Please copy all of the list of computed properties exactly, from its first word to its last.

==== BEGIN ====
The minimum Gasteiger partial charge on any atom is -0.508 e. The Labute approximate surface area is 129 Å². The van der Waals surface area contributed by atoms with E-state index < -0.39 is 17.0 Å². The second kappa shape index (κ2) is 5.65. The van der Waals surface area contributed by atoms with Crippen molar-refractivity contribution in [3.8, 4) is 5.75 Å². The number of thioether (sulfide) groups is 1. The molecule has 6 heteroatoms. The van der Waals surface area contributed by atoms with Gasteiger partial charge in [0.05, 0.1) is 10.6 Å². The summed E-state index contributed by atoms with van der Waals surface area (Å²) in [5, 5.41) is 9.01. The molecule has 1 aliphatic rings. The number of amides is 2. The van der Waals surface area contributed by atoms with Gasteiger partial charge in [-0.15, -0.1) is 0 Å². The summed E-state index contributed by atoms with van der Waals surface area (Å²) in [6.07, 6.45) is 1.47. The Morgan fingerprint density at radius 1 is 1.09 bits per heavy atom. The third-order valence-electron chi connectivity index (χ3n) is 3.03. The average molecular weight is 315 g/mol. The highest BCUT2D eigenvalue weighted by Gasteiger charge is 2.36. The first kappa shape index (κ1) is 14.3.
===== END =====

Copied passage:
The minimum Gasteiger partial charge on any atom is -0.508 e. The Labute approximate surface area is 129 Å². The van der Waals surface area contributed by atoms with E-state index < -0.39 is 17.0 Å². The second kappa shape index (κ2) is 5.65. The van der Waals surface area contributed by atoms with Crippen molar-refractivity contribution in [3.8, 4) is 5.75 Å². The number of thioether (sulfide) groups is 1. The molecule has 6 heteroatoms. The van der Waals surface area contributed by atoms with Gasteiger partial charge in [0.05, 0.1) is 10.6 Å². The summed E-state index contributed by atoms with van der Waals surface area (Å²) in [5, 5.41) is 9.01. The molecule has 1 aliphatic rings. The number of amides is 2. The van der Waals surface area contributed by atoms with Gasteiger partial charge in [-0.15, -0.1) is 0 Å². The summed E-state index contributed by atoms with van der Waals surface area (Å²) in [6.07, 6.45) is 1.47. The Morgan fingerprint density at radius 1 is 1.09 bits per heavy atom. The third-order valence-electron chi connectivity index (χ3n) is 3.03. The average molecular weight is 315 g/mol. The highest BCUT2D eigenvalue weighted by Gasteiger charge is 2.36. The first kappa shape index (κ1) is 14.3.